It is offensive to condemn the members of the planning commission for investing countless volunteer hours of service and devoting themselves to administering those rules fairly and honestly. If one doesn’t like the outcome, perhaps one should acknowledge failure to having successfully articulated relevant facts at the appropriate time.
Track supporters would also do well to reflect on the fact that retirees, seasonal homeowners and vacationers are the economic backbone of northern Michigan. Ranting about the “rich...transplants...trying to run things their way” unproductively galvanizes the community with divisiveness and suspicion. Seasonal residents may not vote here, but they do buy groceries, eat in local restaurants, and pay taxes. Devaluing their properties or driving them away is self-destructive.
It seems to me that we would be better off working together to find alternatives to the proposed Griswold Mountain location and brainstorming other growth ideas for our community.
After all, we are all in this thing together.
Charles D. Willmott, Indian River
Renewable Energy and Fracking
When Edison figured out how to harness electricity, the world was changed. What a wonderful addition to our lives. And now we have the knowhow to produce our needs from wind and solar which means we no longer need to drill these awful wells to produce natural gas. And no more fracking.
But there are a couple of problems. We haven’t figured out a way to store large quantities of electricity for long periods of time. And since the wind doesn’t always blow and the sun doesn’t always shine, we must either be prepared to do without electricity for extended periods, or have the generating capacity available to produce our needs. I think we will all choose not to go without electricity in January.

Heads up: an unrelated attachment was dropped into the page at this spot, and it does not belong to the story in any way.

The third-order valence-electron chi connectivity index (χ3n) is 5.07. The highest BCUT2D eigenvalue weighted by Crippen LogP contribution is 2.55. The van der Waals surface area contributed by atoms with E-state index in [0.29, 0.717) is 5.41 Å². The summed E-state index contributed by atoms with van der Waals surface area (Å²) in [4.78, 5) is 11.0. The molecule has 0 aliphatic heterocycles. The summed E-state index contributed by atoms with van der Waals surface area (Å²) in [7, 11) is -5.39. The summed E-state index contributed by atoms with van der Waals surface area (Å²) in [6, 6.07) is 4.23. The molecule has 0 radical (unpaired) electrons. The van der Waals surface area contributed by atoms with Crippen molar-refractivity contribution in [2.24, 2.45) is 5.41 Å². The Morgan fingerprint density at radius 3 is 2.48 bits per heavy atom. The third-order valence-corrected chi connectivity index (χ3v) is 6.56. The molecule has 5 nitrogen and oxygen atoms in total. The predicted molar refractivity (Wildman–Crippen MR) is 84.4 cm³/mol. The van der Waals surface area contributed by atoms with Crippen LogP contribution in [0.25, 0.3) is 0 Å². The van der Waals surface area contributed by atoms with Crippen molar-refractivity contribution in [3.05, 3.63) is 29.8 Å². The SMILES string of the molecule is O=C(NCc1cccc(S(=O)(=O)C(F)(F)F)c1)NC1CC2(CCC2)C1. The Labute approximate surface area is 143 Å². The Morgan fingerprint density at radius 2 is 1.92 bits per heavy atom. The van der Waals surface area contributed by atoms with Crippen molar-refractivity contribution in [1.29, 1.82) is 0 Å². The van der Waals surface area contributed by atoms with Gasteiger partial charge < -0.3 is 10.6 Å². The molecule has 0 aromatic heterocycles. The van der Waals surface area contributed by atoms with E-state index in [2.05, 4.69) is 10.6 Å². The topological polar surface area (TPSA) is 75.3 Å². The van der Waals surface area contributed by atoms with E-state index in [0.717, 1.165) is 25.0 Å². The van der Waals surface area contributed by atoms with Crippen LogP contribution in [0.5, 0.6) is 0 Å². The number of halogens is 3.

Now the cost to produce electricity from hydrocarbons is 60 percent to build the generating capacity and 40 percent variable cost...for fuel and operations. And the cost to produce electricity from renewable sources is at least double our current costs. So as we move to renewable energy, costs will double when the wind blows and costs will then double when it doesn’t. I think that means that our costs will double. Nice.
Now on fracking. We drill a gas well to get “natural gas.” It is called natural gas because it came from nature. Millions of years ago, little bugs died and decomposed and turned into natural gas. So I propose we change the name from “fracking” to “enhanced environmentally friendly technique for the release of natural remains.” Then the ill-informed will love the idea, because it is very clear they will not read the science or learn the truth. It is much better to sit back and act smart while being just the opposite.
Richard Deneau, Gaston, Indiana